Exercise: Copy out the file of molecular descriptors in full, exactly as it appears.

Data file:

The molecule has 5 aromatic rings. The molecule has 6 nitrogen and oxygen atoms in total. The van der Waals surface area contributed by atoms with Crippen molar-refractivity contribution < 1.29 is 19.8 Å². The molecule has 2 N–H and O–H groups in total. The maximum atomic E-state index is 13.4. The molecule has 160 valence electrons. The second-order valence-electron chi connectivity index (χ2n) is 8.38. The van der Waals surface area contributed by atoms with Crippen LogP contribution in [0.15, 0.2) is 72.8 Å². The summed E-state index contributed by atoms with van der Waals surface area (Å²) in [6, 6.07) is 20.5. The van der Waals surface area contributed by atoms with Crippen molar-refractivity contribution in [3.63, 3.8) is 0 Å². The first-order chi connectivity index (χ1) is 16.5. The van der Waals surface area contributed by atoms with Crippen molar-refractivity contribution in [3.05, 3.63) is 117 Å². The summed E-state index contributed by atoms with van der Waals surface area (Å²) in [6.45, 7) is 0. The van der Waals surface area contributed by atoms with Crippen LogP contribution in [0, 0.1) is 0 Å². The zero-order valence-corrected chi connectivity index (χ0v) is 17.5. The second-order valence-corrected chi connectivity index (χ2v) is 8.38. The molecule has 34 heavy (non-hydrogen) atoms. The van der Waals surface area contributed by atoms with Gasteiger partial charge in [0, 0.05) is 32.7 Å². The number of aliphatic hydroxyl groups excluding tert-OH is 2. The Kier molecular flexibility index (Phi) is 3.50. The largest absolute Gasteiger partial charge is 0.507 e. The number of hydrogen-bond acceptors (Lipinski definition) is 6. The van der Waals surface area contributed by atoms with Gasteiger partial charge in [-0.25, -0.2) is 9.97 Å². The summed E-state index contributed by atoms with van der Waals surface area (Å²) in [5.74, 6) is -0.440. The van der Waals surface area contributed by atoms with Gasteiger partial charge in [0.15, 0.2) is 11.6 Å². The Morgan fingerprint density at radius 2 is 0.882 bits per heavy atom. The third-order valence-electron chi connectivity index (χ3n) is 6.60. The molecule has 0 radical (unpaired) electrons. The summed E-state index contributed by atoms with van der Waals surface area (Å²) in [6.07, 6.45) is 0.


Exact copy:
The molecule has 5 aromatic rings. The molecule has 6 nitrogen and oxygen atoms in total. The van der Waals surface area contributed by atoms with Crippen molar-refractivity contribution < 1.29 is 19.8 Å². The molecule has 2 N–H and O–H groups in total. The maximum atomic E-state index is 13.4. The molecule has 160 valence electrons. The second-order valence-electron chi connectivity index (χ2n) is 8.38. The van der Waals surface area contributed by atoms with Crippen LogP contribution in [0.15, 0.2) is 72.8 Å². The summed E-state index contributed by atoms with van der Waals surface area (Å²) in [6, 6.07) is 20.5. The van der Waals surface area contributed by atoms with Crippen molar-refractivity contribution in [3.63, 3.8) is 0 Å². The first-order chi connectivity index (χ1) is 16.5. The van der Waals surface area contributed by atoms with Crippen molar-refractivity contribution in [3.05, 3.63) is 117 Å². The summed E-state index contributed by atoms with van der Waals surface area (Å²) in [6.45, 7) is 0. The van der Waals surface area contributed by atoms with Crippen LogP contribution in [0, 0.1) is 0 Å². The zero-order valence-corrected chi connectivity index (χ0v) is 17.5. The second-order valence-corrected chi connectivity index (χ2v) is 8.38. The molecule has 34 heavy (non-hydrogen) atoms. The van der Waals surface area contributed by atoms with Gasteiger partial charge in [0, 0.05) is 32.7 Å². The number of aliphatic hydroxyl groups excluding tert-OH is 2. The Kier molecular flexibility index (Phi) is 3.50. The largest absolute Gasteiger partial charge is 0.507 e. The number of hydrogen-bond acceptors (Lipinski definition) is 6. The van der Waals surface area contributed by atoms with Gasteiger partial charge in [-0.25, -0.2) is 9.97 Å². The summed E-state index contributed by atoms with van der Waals surface area (Å²) in [5.74, 6) is -0.440. The van der Waals surface area contributed by atoms with Gasteiger partial charge in [0.15, 0.2) is 11.6 Å². The Morgan fingerprint density at radius 2 is 0.882 bits per heavy atom. The third-order valence-electron chi connectivity index (χ3n) is 6.60. The molecule has 0 radical (unpaired) electrons. The summed E-state index contributed by atoms with van der Waals surface area (Å²) in [6.07, 6.45) is 0.